The Asian Games 2022 scheduled to be held in Hangzhou in September this year have been postponed indefinitely as China battles a resurgence of COVID-19 cases.
No reason was given for the delay, but China is racing to extinguish its largest outbreak of COVID-19 since the early days of the pandemic.
“The Olympic Council of Asia has announced that the 19th Asian Games, originally scheduled to be held in Hangzhou, China from September 10 to 25, 2022, will be postponed,” said a statement on the official Games website, first posted on the Chinese state media on May 6.
The new dates for the sporting contest “will be announced at a later date,” the statement added.
The host city of Hangzhou lies less than 200 kilometres (120 miles) from the country’s biggest city, Shanghai, which has endured a weeks-long lockdown as part of the ruling Communist Party’s zero-tolerance approach to the virus.
Organisers said last month that Hangzhou, a city of 12 million in eastern China, had finished constructing some 56 competition venues for the Asian Games and Asian Para Games.
At the time, they indicated that they planned to hold the events under a virus control plan that “learns from the successful experience” of the Beijing Winter Olympics, which were held in February in a strict COVID-secure bubble.
Hangzhou was poised to become the third city in China to host the continental competition after Beijing in 1990 and Guangzhou in 2010.
Some events were due to be held in other provincial cities including Ningbo, Wenzhou, Huzhou, Shaoxing and Jinhua.
Almost all international sport has grind to a halt in China since COVID emerged in the Chinese city of Wuhan in late 2019.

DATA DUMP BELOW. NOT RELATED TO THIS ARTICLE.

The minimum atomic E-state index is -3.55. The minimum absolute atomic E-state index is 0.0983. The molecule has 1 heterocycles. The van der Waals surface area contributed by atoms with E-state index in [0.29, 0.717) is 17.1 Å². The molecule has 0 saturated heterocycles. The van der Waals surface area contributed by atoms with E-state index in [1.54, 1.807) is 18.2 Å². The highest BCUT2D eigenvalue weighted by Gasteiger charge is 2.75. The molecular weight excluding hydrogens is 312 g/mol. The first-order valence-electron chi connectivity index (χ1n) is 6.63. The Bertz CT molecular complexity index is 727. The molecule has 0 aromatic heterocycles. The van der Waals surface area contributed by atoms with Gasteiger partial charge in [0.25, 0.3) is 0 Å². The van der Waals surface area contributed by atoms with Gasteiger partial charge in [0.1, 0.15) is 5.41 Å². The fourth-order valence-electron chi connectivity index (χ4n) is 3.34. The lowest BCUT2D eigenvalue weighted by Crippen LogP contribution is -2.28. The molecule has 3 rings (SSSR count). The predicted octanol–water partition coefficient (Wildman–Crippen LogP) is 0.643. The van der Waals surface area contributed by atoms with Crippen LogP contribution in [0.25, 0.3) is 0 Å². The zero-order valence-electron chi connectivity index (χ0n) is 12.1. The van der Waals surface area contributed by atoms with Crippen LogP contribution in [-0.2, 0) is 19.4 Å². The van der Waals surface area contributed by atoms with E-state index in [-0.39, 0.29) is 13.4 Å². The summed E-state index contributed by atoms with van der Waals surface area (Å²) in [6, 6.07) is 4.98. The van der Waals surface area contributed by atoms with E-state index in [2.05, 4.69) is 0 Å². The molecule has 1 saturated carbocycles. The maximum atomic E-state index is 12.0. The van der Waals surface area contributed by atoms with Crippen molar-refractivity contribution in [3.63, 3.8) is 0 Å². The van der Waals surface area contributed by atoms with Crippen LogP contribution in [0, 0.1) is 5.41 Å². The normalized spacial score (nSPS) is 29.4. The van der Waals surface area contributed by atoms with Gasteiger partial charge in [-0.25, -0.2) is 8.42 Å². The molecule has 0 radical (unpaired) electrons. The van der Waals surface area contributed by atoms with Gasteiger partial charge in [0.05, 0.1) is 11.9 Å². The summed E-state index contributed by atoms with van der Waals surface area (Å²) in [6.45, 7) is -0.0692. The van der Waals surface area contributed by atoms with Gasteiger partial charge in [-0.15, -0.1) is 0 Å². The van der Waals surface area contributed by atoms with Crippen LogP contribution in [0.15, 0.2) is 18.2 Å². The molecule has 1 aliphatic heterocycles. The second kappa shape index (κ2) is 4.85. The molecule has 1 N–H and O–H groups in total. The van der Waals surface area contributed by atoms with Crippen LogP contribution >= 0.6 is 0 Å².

The Beijing Olympics was an exception but it was held in a strict “closed loop” with everyone inside it, including athletes, staff, volunteers and media, taking daily COVID tests and not allowed to venture into the wider public.
China has stubbornly stuck to a zero-COVID policy, imposing strict lockdowns, quarantines and mass testing programmes even while other countries start to reopen as the threat of the pandemic recedes.
The government has touted the strategy as proof that it values human life above material concerns and can avert the public health crises seen in many Western countries.
Top leaders on May 5 again vowed to “unwaveringly adhere” to zero-COVID and “resolutely fight against” criticism of the policy despite a growing public outcry against the measures.
Anger is especially pointed in Shanghai, where 25 million people have seethed under a patchwork of lockdowns since March amid complaints of overzealous lockdown measures and spartan quarantine conditions.